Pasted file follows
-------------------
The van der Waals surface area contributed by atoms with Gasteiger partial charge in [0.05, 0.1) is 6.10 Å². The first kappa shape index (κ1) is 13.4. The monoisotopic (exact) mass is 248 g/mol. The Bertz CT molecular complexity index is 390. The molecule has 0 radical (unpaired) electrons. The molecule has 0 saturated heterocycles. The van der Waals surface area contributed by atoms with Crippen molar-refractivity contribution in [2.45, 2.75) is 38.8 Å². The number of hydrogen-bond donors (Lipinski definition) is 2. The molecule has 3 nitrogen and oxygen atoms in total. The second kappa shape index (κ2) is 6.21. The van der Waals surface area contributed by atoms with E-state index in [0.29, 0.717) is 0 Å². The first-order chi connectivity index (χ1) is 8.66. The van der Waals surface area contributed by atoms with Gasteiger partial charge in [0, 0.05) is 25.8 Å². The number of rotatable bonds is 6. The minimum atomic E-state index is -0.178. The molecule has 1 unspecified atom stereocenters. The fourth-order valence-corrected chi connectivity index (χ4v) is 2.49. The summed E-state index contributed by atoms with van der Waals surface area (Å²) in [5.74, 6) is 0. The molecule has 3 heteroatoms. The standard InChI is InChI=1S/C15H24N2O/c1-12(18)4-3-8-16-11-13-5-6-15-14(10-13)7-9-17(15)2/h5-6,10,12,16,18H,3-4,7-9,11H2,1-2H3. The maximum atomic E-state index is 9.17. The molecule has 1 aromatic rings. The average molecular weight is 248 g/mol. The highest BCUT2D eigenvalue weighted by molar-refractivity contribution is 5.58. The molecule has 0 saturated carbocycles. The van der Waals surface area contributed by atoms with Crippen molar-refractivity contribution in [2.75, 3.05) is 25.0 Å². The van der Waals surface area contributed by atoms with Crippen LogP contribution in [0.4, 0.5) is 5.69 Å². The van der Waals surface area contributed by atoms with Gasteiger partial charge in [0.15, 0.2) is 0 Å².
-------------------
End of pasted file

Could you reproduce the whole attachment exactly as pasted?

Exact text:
The van der Waals surface area contributed by atoms with Gasteiger partial charge in [0.05, 0.1) is 6.10 Å². The first kappa shape index (κ1) is 13.4. The monoisotopic (exact) mass is 248 g/mol. The Bertz CT molecular complexity index is 390. The molecule has 0 radical (unpaired) electrons. The molecule has 0 saturated heterocycles. The van der Waals surface area contributed by atoms with Crippen molar-refractivity contribution in [2.45, 2.75) is 38.8 Å². The number of hydrogen-bond donors (Lipinski definition) is 2. The molecule has 3 nitrogen and oxygen atoms in total. The second kappa shape index (κ2) is 6.21. The van der Waals surface area contributed by atoms with E-state index in [0.29, 0.717) is 0 Å². The first-order chi connectivity index (χ1) is 8.66. The van der Waals surface area contributed by atoms with Gasteiger partial charge in [0, 0.05) is 25.8 Å². The number of rotatable bonds is 6. The minimum atomic E-state index is -0.178. The molecule has 1 unspecified atom stereocenters. The fourth-order valence-corrected chi connectivity index (χ4v) is 2.49. The summed E-state index contributed by atoms with van der Waals surface area (Å²) in [5.74, 6) is 0. The molecule has 3 heteroatoms. The standard InChI is InChI=1S/C15H24N2O/c1-12(18)4-3-8-16-11-13-5-6-15-14(10-13)7-9-17(15)2/h5-6,10,12,16,18H,3-4,7-9,11H2,1-2H3. The maximum atomic E-state index is 9.17. The molecule has 1 aromatic rings. The average molecular weight is 248 g/mol. The highest BCUT2D eigenvalue weighted by molar-refractivity contribution is 5.58. The molecule has 0 saturated carbocycles. The van der Waals surface area contributed by atoms with Crippen molar-refractivity contribution in [2.75, 3.05) is 25.0 Å². The van der Waals surface area contributed by atoms with Crippen LogP contribution in [0.4, 0.5) is 5.69 Å². The van der Waals surface area contributed by atoms with Gasteiger partial charge in [0.15, 0.2) is 0 Å².